YouTube

Check out and subscribe, it's free, to my videos at www.youtube.com/seanjamescameron

Saturday, 24 November 2018

Don't know why I visited the allotment

View looking across from plot from the corner of Bed 1

Not been able to get to the allotment all week so I was disappointed to fly open the curtains to find that the greyness and the rain has continued into the weekend.

I arrived on site around lunchtime and was not surprised to find nobody around. It's been a devil of a week with the weather, either heavy rain or light rain nearly every day with the exception of Wednesday, but typical, I was in central London that day.

Am not sure what I was expecting to achieve by visiting today. I opened the shed but it was even to dull for a cuppa tea. Checking the temperature gauge it told me the lowest point these past few days had reached -6*c!

Some positives did come out of my visit. It gave me the time to just walk around the plot and plan what needed to be done next. The two beds outside the tea shed have never been touched. The plan was to leave these until Spring but on reflection, on the next dry day (whenever that will be), I'll strim the grass to ground level and cover with a large sheet of plastic - similar to Bed 3. At least that way any growth will be stopped from taking hold.

Standing on the path of Bed 1 (left) and Bed 2 (right)

The ground in Bed 1 and Bed 2 is very uneven and from what I can see I'm guessing it was used to grow potatoes. There is also a difference in height between Bed 2 and Bed 3, a difference of around 1ft. There is a large area of iron sheeting which may have been a compost bin.


Bed 1
Bed 2
There should be a path here between my plot (left) and my neighbour

Another fine pile of wood chippings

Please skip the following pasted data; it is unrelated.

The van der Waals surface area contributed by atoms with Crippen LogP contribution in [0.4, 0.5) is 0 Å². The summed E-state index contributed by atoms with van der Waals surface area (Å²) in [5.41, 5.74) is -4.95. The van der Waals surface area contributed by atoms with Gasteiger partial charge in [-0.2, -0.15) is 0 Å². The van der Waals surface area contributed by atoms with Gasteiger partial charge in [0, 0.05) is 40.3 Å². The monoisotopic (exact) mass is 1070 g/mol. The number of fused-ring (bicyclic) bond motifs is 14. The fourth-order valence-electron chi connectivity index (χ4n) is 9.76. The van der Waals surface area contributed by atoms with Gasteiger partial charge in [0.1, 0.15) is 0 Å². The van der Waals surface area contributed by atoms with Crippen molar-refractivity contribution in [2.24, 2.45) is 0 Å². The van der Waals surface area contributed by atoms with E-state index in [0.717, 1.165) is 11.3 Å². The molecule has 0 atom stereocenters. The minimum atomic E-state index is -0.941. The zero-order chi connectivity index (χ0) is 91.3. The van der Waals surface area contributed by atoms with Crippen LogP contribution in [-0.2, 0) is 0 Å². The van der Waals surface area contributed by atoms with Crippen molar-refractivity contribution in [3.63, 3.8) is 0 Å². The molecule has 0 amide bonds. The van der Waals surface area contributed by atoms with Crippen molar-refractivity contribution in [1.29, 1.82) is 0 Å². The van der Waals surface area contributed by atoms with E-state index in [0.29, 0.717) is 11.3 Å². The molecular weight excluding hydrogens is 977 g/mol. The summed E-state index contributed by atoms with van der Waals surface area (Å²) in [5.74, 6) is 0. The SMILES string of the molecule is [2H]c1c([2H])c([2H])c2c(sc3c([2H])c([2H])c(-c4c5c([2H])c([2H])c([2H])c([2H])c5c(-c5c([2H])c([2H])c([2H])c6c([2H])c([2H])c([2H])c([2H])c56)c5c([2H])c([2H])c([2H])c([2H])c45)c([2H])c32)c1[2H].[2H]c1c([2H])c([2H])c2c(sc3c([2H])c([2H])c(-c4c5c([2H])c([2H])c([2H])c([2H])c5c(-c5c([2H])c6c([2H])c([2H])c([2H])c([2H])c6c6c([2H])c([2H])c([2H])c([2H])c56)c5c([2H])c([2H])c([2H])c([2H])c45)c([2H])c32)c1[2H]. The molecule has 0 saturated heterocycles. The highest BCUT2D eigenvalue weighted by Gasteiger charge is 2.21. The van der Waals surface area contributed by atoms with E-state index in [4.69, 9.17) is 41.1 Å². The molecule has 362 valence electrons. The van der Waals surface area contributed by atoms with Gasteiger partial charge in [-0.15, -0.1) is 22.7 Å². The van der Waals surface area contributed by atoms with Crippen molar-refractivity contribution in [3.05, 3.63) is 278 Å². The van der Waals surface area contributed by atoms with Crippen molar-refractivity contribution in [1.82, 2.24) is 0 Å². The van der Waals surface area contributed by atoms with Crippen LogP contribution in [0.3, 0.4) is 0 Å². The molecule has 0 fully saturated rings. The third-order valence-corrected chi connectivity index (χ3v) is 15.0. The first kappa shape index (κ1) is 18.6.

As I left there was another delivery of wood chips. I'll be back soon and have a few barrows for putting around the trees in the fruit garden but for now, it was time to get home.

Tell me in the comments what you are doing in your gardens at this time of year.

8 comments:

  1. Love woodchips! Send some to Lancs!! 😁😁

    ReplyDelete
  2. I am mainly trying to stop the pigeons getting at the brassica and broad beans. Shed tidying and footpath work. I remove last year's surface on paths which are composted pine needles and put down fresh pine needles. The worms in last year stuff are enormous and numerous. The old stuff gets mixed into the compost bin. They lose their acidity when fully composted.Great way to get rid of the huge amount of needles a mature pine tree in my home garden produces.

    ReplyDelete
  3. I have been getting my seeds organized, by planting time for my zone USA zone 8b...Western Oregon Coast/Columbia River area.

    ReplyDelete
  4. Lots of work to still do, for both you & me. I have got all my raspberries & strawberries in their permanent beds now. Still working on paths. Still a lot of brambles to get rid of. You have been lucky to not have them although grass can be as bad.
    Good luck with the no dig method, I've not been able to get away with doing it like that.

    ReplyDelete
    Replies
    1. The brambles tend to come in from the railway. Hopefully when the fence goes up it will stop them.

      Delete
  5. We have a big new pile of woodchips outside our allotments but I just cannot find any enthusiasum to collect any.

    ReplyDelete
  6. Nice load of wood chips you have there. I've been marking out and making four more raised beds and pouring over the new seed catalogues to see what all I don't need but just have to have. :)

    ReplyDelete

If you are asking a gardening question, please include your location as it helps with a fuller reply. Thank you.